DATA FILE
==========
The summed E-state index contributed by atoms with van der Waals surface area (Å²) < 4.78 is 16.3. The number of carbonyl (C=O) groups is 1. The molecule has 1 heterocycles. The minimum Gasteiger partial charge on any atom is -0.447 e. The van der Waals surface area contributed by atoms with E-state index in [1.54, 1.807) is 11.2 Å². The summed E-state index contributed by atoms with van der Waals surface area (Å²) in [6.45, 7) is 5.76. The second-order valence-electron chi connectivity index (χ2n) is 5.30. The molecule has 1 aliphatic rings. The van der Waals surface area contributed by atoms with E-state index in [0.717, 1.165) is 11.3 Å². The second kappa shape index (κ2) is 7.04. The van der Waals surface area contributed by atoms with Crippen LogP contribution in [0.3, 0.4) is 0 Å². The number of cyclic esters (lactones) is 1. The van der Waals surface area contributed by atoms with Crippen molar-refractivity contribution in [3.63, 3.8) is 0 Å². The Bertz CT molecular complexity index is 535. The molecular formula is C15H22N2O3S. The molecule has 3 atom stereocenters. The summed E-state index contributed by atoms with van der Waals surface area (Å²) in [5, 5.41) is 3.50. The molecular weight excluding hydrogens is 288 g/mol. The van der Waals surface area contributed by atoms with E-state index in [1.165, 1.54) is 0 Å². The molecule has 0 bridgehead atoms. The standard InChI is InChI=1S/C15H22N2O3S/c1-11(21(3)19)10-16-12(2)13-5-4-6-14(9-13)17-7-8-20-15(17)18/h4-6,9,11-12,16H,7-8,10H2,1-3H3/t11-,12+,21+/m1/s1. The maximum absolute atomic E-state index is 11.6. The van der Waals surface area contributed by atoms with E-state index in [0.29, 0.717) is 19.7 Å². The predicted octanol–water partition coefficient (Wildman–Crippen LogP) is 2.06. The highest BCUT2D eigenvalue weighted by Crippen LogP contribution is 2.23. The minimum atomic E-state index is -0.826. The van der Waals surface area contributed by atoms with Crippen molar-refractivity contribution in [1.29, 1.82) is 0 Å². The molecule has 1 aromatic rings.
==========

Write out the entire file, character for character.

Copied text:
The summed E-state index contributed by atoms with van der Waals surface area (Å²) < 4.78 is 16.3. The number of carbonyl (C=O) groups is 1. The molecule has 1 heterocycles. The minimum Gasteiger partial charge on any atom is -0.447 e. The van der Waals surface area contributed by atoms with E-state index in [1.54, 1.807) is 11.2 Å². The summed E-state index contributed by atoms with van der Waals surface area (Å²) in [6.45, 7) is 5.76. The second-order valence-electron chi connectivity index (χ2n) is 5.30. The molecule has 1 aliphatic rings. The van der Waals surface area contributed by atoms with E-state index in [0.717, 1.165) is 11.3 Å². The second kappa shape index (κ2) is 7.04. The van der Waals surface area contributed by atoms with Crippen LogP contribution in [0.3, 0.4) is 0 Å². The number of cyclic esters (lactones) is 1. The van der Waals surface area contributed by atoms with Crippen molar-refractivity contribution in [3.63, 3.8) is 0 Å². The Bertz CT molecular complexity index is 535. The molecular formula is C15H22N2O3S. The molecule has 3 atom stereocenters. The summed E-state index contributed by atoms with van der Waals surface area (Å²) in [5, 5.41) is 3.50. The molecular weight excluding hydrogens is 288 g/mol. The van der Waals surface area contributed by atoms with E-state index in [1.165, 1.54) is 0 Å². The molecule has 0 bridgehead atoms. The standard InChI is InChI=1S/C15H22N2O3S/c1-11(21(3)19)10-16-12(2)13-5-4-6-14(9-13)17-7-8-20-15(17)18/h4-6,9,11-12,16H,7-8,10H2,1-3H3/t11-,12+,21+/m1/s1. The maximum absolute atomic E-state index is 11.6. The van der Waals surface area contributed by atoms with E-state index in [0.29, 0.717) is 19.7 Å². The predicted octanol–water partition coefficient (Wildman–Crippen LogP) is 2.06. The highest BCUT2D eigenvalue weighted by Crippen LogP contribution is 2.23. The minimum atomic E-state index is -0.826. The van der Waals surface area contributed by atoms with Crippen molar-refractivity contribution in [1.29, 1.82) is 0 Å². The molecule has 1 aromatic rings.